Restaurant Review: Brine

Oysters aren't the only draw at Rappahannock River Oyster's Mosaic District restaurant. But they're a big one.

For oyster devotees, is there anything more alluring than a dozen craggy, ear-shaped cups of bivalve manna and liquor chilling on a bed of crushed ice? And for Northern Virginians, so near the Chesapeake yet so far, is there anything more disappointing than having so few local restaurants that emphasize the bounty of that bay?

Enter Brine, a 160-seat restaurant and raw bar that opened in May, a welcome addition to the Mosaic District and its environs.

Seafood rotisserie with charred lemon and anchovy salsa verde. Photo by Jonathan Timmes

Brine’s owner, Travis Croxton, is an old soul and a visionary. In 2001, he and his cousin Ryan Croxton took over oyster leases from a family business started by their grandparents and set out to restore the health and glory of the Chesapeake’s native oyster, the Crassostrea virginica, through aquaculture. Their oyster gardens, grown from local brood stock in floating cages, flourished, and so did the reborn Rappahannock River Oysters LLC. Accolades from Food & Wine magazine and superstar chef Eric Ripert, owner of the noted fish restaurant Le Bernardin in New York City, put RRO on the map.

In 2011, the Croxtons began opening eateries of their own, starting with Merroir, a “tasting room” at their oyster farm in Topping, Virginia. Rappahannock in Richmond and Rappahannock Oyster Bar in D.C.’s Union Market hit the scene the following year.

Whereas the Union Market location offers a limited menu from a tiny counter that amounts to a stall on steroids, Brine is closer to its Richmond cousin; it is a full-blown, full-service, chef-driven restaurant that breaks away from the oyster-bar brand.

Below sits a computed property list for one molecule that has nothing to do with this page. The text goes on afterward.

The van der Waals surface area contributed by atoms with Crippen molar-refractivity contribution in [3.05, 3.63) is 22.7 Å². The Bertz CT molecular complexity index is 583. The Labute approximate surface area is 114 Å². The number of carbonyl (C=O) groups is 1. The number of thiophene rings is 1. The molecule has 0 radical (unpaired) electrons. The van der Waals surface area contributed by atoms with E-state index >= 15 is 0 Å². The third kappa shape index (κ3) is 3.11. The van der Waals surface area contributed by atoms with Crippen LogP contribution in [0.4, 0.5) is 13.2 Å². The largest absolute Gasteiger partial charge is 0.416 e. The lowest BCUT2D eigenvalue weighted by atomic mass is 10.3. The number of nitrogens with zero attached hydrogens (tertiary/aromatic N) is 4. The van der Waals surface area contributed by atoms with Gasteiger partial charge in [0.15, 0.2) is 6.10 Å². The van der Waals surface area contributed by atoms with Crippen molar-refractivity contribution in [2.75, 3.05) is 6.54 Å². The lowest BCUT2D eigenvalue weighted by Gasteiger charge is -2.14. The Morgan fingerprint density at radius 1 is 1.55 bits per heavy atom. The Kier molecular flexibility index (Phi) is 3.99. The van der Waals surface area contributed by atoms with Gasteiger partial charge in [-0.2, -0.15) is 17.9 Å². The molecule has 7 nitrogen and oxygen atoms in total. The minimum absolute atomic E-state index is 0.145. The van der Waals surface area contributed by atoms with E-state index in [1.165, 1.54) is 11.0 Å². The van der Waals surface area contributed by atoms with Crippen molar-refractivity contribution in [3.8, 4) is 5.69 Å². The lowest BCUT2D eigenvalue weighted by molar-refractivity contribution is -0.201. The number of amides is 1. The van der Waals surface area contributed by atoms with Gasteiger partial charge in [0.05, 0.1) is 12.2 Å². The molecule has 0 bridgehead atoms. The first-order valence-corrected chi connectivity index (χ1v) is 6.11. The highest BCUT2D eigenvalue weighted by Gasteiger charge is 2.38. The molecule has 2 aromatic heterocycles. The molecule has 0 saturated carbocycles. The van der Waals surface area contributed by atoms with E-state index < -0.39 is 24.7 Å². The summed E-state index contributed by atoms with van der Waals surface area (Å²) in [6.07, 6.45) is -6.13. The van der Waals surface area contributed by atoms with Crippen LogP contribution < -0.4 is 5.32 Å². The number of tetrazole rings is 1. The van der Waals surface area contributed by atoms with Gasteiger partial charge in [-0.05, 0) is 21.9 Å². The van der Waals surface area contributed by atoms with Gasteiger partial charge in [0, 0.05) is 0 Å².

Charcuterie with mustard and pickles

The chef in the driver’s seat at Brine is John Critchley, a Culinary Institute of America graduate who worked under chef Ken Oringer in Boston before joining Kimpton Hotels in 2008 as the chef at Area 31 in Miami. The chef’s job at Urbana in the Hotel Palomar brought Critchley to Washington in 2010. He then became executive chef at Bourbon Steak.

Teaming up with Travis Croxton to open Brine made sense for Critchley, in that both share a commitment to local sourcing and sustainable seafood. Critchley is from the Massachusetts shore and previously worked as an oyster harvester on Duxbury Bay for Island Creek Oyster Co., whose oysters are often on Brine’s menu.

Seared Carolina trout with chanterelles, confit potatoes and hollandaise

It’s de rigueur to start a meal at Brine with oysters. To support the home team, I opt for RRO’s three signature slurps: buttery, sweet Rappahannocks; mildly salty Stingrays; and my favorites, briny Olde Salts. I ask for horseradish, and out comes a serving of thin, pickled strips of the fresh root that could be eaten on its own as a slaw.

The non-RRO oyster offerings are also right up my alley, including cold-water East Coasters such as Salt Ponds from Rhode Island, Beausoleils from New Brunswick, Canada, and WiAnnos from Cape Cod. A Mosaic platter, which is perfect for two, offers a more comprehensive raw bar experience. It includes six oysters, six clams, six poached Carolina shrimp, and a refreshing ceviche of shrimp and mahimahi, brightened with radish, jalapeño, red onion and passion-fruit juice.  

Lambs and clams—a coupling of sautéed merguez sausage and clams—is a signature dish from Rappahannock Oyster Bar and proves just as winning at Brine, especially when you sop up its zesty broth with grilled country bread.

Left: Plankton bucatini with clams. Right: Raw tuna with ginger, sweet onion, sesame and pickled squash

Thick, spaghetti-like bucatini, made green from plankton in the dough (sounds weird but isn’t), is rich with clams, guanciale, sliced garlic, saffron threads, white wine and brown butter. I loved this dish when Critchley served it at Bourbon Steak, and I love it now. The warm homemade Parker House rolls topped with sea salt that hit the table while I’m eating it come in handy; I use two of them to soak up every drop of sauce.

Critchley also makes a mean charcuterie platter, filled with house-made goodies such as a fennel-scented ham terrine with cubes of white fat (giving it the appearance of mortadella); duck-liver rillettes with peach-shallot jam; whipped lardo; and garlic salami. Luscious slices of Berkshire Surryano ham from Virginia make the assortment stellar.   

There are a few items to be avoided. These include a stodgy oyster chowder, and a salad of stringy, fried Redbor kale piled on raw tomato purée and interspersed with bread-and-butter zucchini pickles. (Sounds weird and is.)